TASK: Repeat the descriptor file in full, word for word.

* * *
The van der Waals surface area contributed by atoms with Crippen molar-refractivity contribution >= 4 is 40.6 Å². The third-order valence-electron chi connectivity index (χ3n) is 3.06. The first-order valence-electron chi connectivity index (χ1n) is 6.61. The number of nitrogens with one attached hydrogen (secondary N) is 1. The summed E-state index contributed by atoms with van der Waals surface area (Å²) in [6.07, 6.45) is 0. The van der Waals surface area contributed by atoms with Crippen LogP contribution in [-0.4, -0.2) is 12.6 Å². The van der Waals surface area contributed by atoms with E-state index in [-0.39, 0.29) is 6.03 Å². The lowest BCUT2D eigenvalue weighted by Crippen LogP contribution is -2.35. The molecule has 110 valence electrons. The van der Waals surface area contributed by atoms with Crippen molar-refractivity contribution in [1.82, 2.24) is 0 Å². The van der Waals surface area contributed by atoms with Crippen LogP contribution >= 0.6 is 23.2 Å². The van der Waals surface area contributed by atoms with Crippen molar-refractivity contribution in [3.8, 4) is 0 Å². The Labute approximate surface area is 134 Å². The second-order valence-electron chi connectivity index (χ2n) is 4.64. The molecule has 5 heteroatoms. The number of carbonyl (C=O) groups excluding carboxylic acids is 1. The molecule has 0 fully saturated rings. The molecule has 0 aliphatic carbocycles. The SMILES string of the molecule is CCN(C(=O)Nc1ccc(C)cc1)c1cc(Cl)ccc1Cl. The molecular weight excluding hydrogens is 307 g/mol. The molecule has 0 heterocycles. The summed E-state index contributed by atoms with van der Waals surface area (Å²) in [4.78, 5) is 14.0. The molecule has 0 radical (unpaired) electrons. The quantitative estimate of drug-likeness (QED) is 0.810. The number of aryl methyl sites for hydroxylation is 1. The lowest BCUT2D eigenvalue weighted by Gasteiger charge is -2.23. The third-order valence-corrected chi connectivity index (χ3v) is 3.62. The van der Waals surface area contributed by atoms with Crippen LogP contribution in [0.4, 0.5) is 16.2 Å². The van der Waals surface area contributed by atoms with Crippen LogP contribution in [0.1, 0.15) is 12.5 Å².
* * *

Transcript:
The van der Waals surface area contributed by atoms with Crippen molar-refractivity contribution >= 4 is 40.6 Å². The third-order valence-electron chi connectivity index (χ3n) is 3.06. The first-order valence-electron chi connectivity index (χ1n) is 6.61. The number of nitrogens with one attached hydrogen (secondary N) is 1. The summed E-state index contributed by atoms with van der Waals surface area (Å²) in [6.07, 6.45) is 0. The van der Waals surface area contributed by atoms with Crippen LogP contribution in [-0.4, -0.2) is 12.6 Å². The van der Waals surface area contributed by atoms with E-state index in [-0.39, 0.29) is 6.03 Å². The lowest BCUT2D eigenvalue weighted by Crippen LogP contribution is -2.35. The molecule has 110 valence electrons. The van der Waals surface area contributed by atoms with Crippen molar-refractivity contribution in [1.82, 2.24) is 0 Å². The van der Waals surface area contributed by atoms with Crippen LogP contribution >= 0.6 is 23.2 Å². The van der Waals surface area contributed by atoms with Crippen molar-refractivity contribution in [3.8, 4) is 0 Å². The Labute approximate surface area is 134 Å². The second-order valence-electron chi connectivity index (χ2n) is 4.64. The molecule has 5 heteroatoms. The number of carbonyl (C=O) groups excluding carboxylic acids is 1. The molecule has 0 fully saturated rings. The molecule has 0 aliphatic carbocycles. The SMILES string of the molecule is CCN(C(=O)Nc1ccc(C)cc1)c1cc(Cl)ccc1Cl. The molecular weight excluding hydrogens is 307 g/mol. The molecule has 0 heterocycles. The summed E-state index contributed by atoms with van der Waals surface area (Å²) in [4.78, 5) is 14.0. The molecule has 0 radical (unpaired) electrons. The quantitative estimate of drug-likeness (QED) is 0.810. The number of aryl methyl sites for hydroxylation is 1. The lowest BCUT2D eigenvalue weighted by Gasteiger charge is -2.23. The third-order valence-corrected chi connectivity index (χ3v) is 3.62. The van der Waals surface area contributed by atoms with Crippen LogP contribution in [0.4, 0.5) is 16.2 Å². The van der Waals surface area contributed by atoms with Crippen LogP contribution in [0.1, 0.15) is 12.5 Å².